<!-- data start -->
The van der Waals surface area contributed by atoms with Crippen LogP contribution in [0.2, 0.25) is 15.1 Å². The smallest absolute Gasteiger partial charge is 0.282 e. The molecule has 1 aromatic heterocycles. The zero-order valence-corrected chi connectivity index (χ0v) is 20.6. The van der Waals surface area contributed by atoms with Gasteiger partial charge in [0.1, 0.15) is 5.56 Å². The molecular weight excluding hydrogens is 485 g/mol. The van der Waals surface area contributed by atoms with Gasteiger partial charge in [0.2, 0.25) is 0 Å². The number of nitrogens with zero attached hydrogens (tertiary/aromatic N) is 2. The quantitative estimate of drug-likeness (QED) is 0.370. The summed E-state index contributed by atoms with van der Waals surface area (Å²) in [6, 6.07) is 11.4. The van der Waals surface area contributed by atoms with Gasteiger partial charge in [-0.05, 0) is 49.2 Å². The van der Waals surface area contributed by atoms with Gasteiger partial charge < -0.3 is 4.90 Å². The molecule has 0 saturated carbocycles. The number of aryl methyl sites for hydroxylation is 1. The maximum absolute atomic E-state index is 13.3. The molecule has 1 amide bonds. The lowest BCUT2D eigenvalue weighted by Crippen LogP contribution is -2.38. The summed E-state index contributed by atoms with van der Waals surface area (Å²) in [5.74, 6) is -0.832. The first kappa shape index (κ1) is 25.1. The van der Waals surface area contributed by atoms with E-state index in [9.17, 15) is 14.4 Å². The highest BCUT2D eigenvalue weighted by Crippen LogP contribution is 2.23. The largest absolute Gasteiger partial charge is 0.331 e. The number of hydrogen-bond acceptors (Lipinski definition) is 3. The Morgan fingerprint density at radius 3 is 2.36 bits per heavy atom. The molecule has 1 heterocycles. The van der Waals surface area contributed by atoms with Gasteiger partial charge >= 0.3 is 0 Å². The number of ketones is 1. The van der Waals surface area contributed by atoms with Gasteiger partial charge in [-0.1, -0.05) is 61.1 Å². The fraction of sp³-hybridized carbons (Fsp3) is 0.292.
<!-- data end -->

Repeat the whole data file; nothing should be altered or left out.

The van der Waals surface area contributed by atoms with Crippen LogP contribution in [0.2, 0.25) is 15.1 Å². The smallest absolute Gasteiger partial charge is 0.282 e. The molecule has 1 aromatic heterocycles. The zero-order valence-corrected chi connectivity index (χ0v) is 20.6. The van der Waals surface area contributed by atoms with Gasteiger partial charge in [0.1, 0.15) is 5.56 Å². The molecular weight excluding hydrogens is 485 g/mol. The van der Waals surface area contributed by atoms with Gasteiger partial charge in [0.2, 0.25) is 0 Å². The number of nitrogens with zero attached hydrogens (tertiary/aromatic N) is 2. The quantitative estimate of drug-likeness (QED) is 0.370. The summed E-state index contributed by atoms with van der Waals surface area (Å²) in [6, 6.07) is 11.4. The van der Waals surface area contributed by atoms with Gasteiger partial charge in [-0.05, 0) is 49.2 Å². The van der Waals surface area contributed by atoms with Gasteiger partial charge < -0.3 is 4.90 Å². The molecule has 0 saturated carbocycles. The number of aryl methyl sites for hydroxylation is 1. The maximum absolute atomic E-state index is 13.3. The molecule has 1 amide bonds. The lowest BCUT2D eigenvalue weighted by Crippen LogP contribution is -2.38. The summed E-state index contributed by atoms with van der Waals surface area (Å²) in [5.74, 6) is -0.832. The first kappa shape index (κ1) is 25.1. The van der Waals surface area contributed by atoms with E-state index in [9.17, 15) is 14.4 Å². The highest BCUT2D eigenvalue weighted by Crippen LogP contribution is 2.23. The largest absolute Gasteiger partial charge is 0.331 e. The number of hydrogen-bond acceptors (Lipinski definition) is 3. The Morgan fingerprint density at radius 3 is 2.36 bits per heavy atom. The molecule has 1 heterocycles. The van der Waals surface area contributed by atoms with Gasteiger partial charge >= 0.3 is 0 Å². The number of ketones is 1. The van der Waals surface area contributed by atoms with Gasteiger partial charge in [-0.1, -0.05) is 61.1 Å². The fraction of sp³-hybridized carbons (Fsp3) is 0.292.